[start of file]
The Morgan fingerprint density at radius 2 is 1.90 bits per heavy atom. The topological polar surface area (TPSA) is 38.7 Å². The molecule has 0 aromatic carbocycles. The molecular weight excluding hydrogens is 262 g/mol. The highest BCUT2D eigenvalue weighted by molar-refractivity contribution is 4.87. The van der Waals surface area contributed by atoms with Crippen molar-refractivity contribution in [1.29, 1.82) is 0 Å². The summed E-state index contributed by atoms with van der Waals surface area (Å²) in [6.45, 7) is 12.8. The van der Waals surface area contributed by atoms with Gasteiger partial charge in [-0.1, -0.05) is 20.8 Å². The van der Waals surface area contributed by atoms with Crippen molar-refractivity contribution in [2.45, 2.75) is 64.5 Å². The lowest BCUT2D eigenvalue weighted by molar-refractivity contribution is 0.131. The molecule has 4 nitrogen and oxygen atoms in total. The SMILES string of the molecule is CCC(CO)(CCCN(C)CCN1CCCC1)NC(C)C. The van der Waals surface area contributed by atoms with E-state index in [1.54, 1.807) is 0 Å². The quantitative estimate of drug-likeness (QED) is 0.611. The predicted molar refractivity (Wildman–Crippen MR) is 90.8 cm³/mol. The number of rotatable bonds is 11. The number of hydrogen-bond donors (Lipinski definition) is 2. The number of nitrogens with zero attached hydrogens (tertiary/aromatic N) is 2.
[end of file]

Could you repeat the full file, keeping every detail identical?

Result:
The Morgan fingerprint density at radius 2 is 1.90 bits per heavy atom. The topological polar surface area (TPSA) is 38.7 Å². The molecule has 0 aromatic carbocycles. The molecular weight excluding hydrogens is 262 g/mol. The highest BCUT2D eigenvalue weighted by molar-refractivity contribution is 4.87. The van der Waals surface area contributed by atoms with Crippen molar-refractivity contribution in [1.29, 1.82) is 0 Å². The summed E-state index contributed by atoms with van der Waals surface area (Å²) in [6.45, 7) is 12.8. The van der Waals surface area contributed by atoms with Gasteiger partial charge in [-0.1, -0.05) is 20.8 Å². The van der Waals surface area contributed by atoms with Crippen molar-refractivity contribution in [2.45, 2.75) is 64.5 Å². The lowest BCUT2D eigenvalue weighted by molar-refractivity contribution is 0.131. The molecule has 4 nitrogen and oxygen atoms in total. The SMILES string of the molecule is CCC(CO)(CCCN(C)CCN1CCCC1)NC(C)C. The van der Waals surface area contributed by atoms with E-state index in [1.54, 1.807) is 0 Å². The quantitative estimate of drug-likeness (QED) is 0.611. The predicted molar refractivity (Wildman–Crippen MR) is 90.8 cm³/mol. The number of rotatable bonds is 11. The number of hydrogen-bond donors (Lipinski definition) is 2. The number of nitrogens with zero attached hydrogens (tertiary/aromatic N) is 2.